The last shift-workers leave the Summit Wool Spinners'
employees' car park yesterday afternoon. Photo by David
As shift workers at the Summit Wool Spinners plant in
Oamaru clocked off for the final time yesterday, the Ministry
of Social Development (MSD) said it was well placed to help
them find new employment - and job offers are already being
The plant will not officially cease operating on the site
until today, but wool spinners made redundant following the
sale of the plant finished up yesterday.
Shortly before and after 5pm, the last few employees left
alone or in pairs. The employees' car park on Weaver St used
to be full at that time of day with the changes in shifts -
at 4.30pm yesterday there were 11 cars there.
Most workers did not want to stop to talk to the Otago
Daily Times, and those who did would not give their
names. They said it was a sad day, with only a handful of
staff in the last shift.
One man said the plant had been a major part of Oamaru's
employment structure for decades, members of the family
having worked there for generations.
Another man was confident there would be something on the
site in the future.
''It [the mill] has been there for more than 130 years,
survived two world wars and a depression,'' he said.
Social development labour market manager Emma Hamilton said
employers in Oamaru, and across the Canterbury and Otago
regions had already made inquiries about the availability of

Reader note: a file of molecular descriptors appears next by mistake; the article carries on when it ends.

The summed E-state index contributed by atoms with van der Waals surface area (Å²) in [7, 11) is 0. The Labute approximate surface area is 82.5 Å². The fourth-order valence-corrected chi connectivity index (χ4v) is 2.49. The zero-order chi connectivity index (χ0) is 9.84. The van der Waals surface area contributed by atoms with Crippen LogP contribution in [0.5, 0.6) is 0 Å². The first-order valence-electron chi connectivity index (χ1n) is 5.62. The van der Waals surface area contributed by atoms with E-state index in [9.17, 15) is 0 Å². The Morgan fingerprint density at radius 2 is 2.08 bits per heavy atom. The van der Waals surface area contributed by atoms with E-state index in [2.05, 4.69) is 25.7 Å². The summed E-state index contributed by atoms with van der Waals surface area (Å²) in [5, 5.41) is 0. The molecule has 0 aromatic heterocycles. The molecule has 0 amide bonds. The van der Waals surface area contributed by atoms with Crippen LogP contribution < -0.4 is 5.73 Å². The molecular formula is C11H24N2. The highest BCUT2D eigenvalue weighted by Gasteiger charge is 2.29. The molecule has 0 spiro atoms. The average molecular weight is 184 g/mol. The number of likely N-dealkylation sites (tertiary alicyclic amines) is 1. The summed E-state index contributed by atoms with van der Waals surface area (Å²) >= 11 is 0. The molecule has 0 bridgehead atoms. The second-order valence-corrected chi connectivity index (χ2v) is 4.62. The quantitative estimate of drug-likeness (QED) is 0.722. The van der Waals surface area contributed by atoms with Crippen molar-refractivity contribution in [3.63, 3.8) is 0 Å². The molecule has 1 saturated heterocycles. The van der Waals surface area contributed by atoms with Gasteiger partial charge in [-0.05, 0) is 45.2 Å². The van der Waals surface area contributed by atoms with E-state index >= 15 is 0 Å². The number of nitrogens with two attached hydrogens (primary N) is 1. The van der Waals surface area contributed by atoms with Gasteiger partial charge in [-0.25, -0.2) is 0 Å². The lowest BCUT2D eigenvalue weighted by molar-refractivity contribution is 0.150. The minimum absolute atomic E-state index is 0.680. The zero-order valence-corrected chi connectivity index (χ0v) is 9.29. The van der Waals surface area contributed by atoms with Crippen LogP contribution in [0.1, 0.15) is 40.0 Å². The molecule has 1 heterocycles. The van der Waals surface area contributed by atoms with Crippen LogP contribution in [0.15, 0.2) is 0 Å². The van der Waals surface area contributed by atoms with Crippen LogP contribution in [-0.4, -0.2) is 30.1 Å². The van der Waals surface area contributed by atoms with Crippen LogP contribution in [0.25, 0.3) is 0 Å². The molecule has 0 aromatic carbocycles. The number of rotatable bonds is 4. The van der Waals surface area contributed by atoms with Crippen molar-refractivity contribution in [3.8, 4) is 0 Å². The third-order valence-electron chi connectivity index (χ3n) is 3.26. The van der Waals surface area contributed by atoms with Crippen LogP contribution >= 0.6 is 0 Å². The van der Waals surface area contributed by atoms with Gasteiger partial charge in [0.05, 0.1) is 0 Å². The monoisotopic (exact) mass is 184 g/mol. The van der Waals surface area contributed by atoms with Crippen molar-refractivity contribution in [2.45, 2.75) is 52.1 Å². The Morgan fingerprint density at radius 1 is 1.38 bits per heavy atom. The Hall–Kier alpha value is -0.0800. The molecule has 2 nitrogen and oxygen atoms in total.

Ms Hamilton said only a ''small number'' of employees had so
far registered with Winz, but more were expected to register
once they received their final pay cheque.
She said a dedicated resource centre had also been
established in Oamaru to deal with the expected influx of
inquiries from redundant workers and ensure a ''smooth
transition into other employment.
''Our staff are keeping in regular contact with the Summit
management in order to streamline suitable vacancies so that
they are able to quickly advise staff, and we have one full
time work-broker matching Summit workers to suitable job
offers as they become available.
''The Canterbury Jobs Hub is listing between six and eight
new jobs every day, and have approximately 230 jobs
available. Our team is working with a local training provider
... to provide some targeted assistance specifically for
Summit staff, if required.''
She said there were about 20 positions available in the
Waitaki Mayor Alex Familton said he had been ''very
impressed'' with the response from the ministry.
''The MSD have prepared themselves very well. In the first
instance they had meetings with up to 70 affected staff just
to begin to get an expectation about what the possible
options should be.''
Mr Familton said the ministry would offer ''across the
board'' assistance to affected workers''. First Union
textiles secretary Paul Watson said both Mr Familton and the
union had been in contact with the ministry to seek funding
for an additional support programme.
''The union is also committed to establishing ongoing support
for all redundant workers by working with the mayor of
Waitaki District to establish a redundancy support programme
that offers additional support than that offered by
government agencies. This approach has worked well in
previous redundancies in the textiles sector ...''
He added that the union also had collective employment
agreements at other Godfrey Hirst and Canterbury Spinners
work sites, and had been in regular contact with the company.
''Obviously we would want to see the establishment of
long-term employment security for those offered jobs and more
will emerge on this point in the near future.''
However, workers still had no certainly about their futures,
''Summit made a significant contribution to Oamaru. It has
long been the town's major employer. Its closure is a very
painful one for its workforce and their families.
''That there is still no certainty on the future of the plant
under Canterbury Spinners makes it more difficult for the
workers and the community.''